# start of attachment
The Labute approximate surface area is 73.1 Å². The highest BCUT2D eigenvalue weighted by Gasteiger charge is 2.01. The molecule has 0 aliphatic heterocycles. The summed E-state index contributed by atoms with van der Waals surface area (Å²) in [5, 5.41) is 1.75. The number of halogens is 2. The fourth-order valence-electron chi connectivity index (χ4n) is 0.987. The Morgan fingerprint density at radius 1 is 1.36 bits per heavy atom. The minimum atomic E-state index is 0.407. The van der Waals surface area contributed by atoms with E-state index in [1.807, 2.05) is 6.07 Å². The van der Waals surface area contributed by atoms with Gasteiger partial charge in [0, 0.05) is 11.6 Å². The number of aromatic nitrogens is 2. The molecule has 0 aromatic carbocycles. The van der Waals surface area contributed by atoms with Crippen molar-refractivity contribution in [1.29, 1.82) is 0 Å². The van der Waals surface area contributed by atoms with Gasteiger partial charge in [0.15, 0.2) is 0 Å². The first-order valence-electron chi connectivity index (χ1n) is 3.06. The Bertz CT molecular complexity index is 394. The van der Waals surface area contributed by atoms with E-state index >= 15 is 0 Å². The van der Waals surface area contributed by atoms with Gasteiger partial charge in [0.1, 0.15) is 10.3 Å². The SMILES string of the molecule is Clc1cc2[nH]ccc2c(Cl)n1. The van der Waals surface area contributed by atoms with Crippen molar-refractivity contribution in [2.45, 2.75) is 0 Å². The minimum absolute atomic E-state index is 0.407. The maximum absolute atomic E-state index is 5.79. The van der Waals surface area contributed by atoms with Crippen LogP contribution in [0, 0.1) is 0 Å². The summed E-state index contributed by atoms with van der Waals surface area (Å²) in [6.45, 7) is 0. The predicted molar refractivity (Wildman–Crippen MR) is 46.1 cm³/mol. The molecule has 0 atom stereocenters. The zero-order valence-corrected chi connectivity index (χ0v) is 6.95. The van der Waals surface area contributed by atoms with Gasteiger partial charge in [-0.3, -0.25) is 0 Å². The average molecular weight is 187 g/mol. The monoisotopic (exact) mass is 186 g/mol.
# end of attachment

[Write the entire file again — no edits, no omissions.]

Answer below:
The Labute approximate surface area is 73.1 Å². The highest BCUT2D eigenvalue weighted by Gasteiger charge is 2.01. The molecule has 0 aliphatic heterocycles. The summed E-state index contributed by atoms with van der Waals surface area (Å²) in [5, 5.41) is 1.75. The number of halogens is 2. The fourth-order valence-electron chi connectivity index (χ4n) is 0.987. The Morgan fingerprint density at radius 1 is 1.36 bits per heavy atom. The minimum atomic E-state index is 0.407. The van der Waals surface area contributed by atoms with E-state index in [1.807, 2.05) is 6.07 Å². The van der Waals surface area contributed by atoms with Gasteiger partial charge in [0, 0.05) is 11.6 Å². The number of aromatic nitrogens is 2. The molecule has 0 aromatic carbocycles. The van der Waals surface area contributed by atoms with Crippen molar-refractivity contribution in [1.29, 1.82) is 0 Å². The van der Waals surface area contributed by atoms with Gasteiger partial charge in [0.15, 0.2) is 0 Å². The first-order valence-electron chi connectivity index (χ1n) is 3.06. The Bertz CT molecular complexity index is 394. The van der Waals surface area contributed by atoms with E-state index >= 15 is 0 Å². The van der Waals surface area contributed by atoms with Gasteiger partial charge in [0.1, 0.15) is 10.3 Å². The SMILES string of the molecule is Clc1cc2[nH]ccc2c(Cl)n1. The van der Waals surface area contributed by atoms with Crippen molar-refractivity contribution in [2.45, 2.75) is 0 Å². The minimum absolute atomic E-state index is 0.407. The maximum absolute atomic E-state index is 5.79. The van der Waals surface area contributed by atoms with Crippen LogP contribution in [0, 0.1) is 0 Å². The summed E-state index contributed by atoms with van der Waals surface area (Å²) in [6.45, 7) is 0. The predicted molar refractivity (Wildman–Crippen MR) is 46.1 cm³/mol. The molecule has 0 atom stereocenters. The zero-order valence-corrected chi connectivity index (χ0v) is 6.95. The van der Waals surface area contributed by atoms with Gasteiger partial charge in [-0.3, -0.25) is 0 Å². The average molecular weight is 187 g/mol. The monoisotopic (exact) mass is 186 g/mol.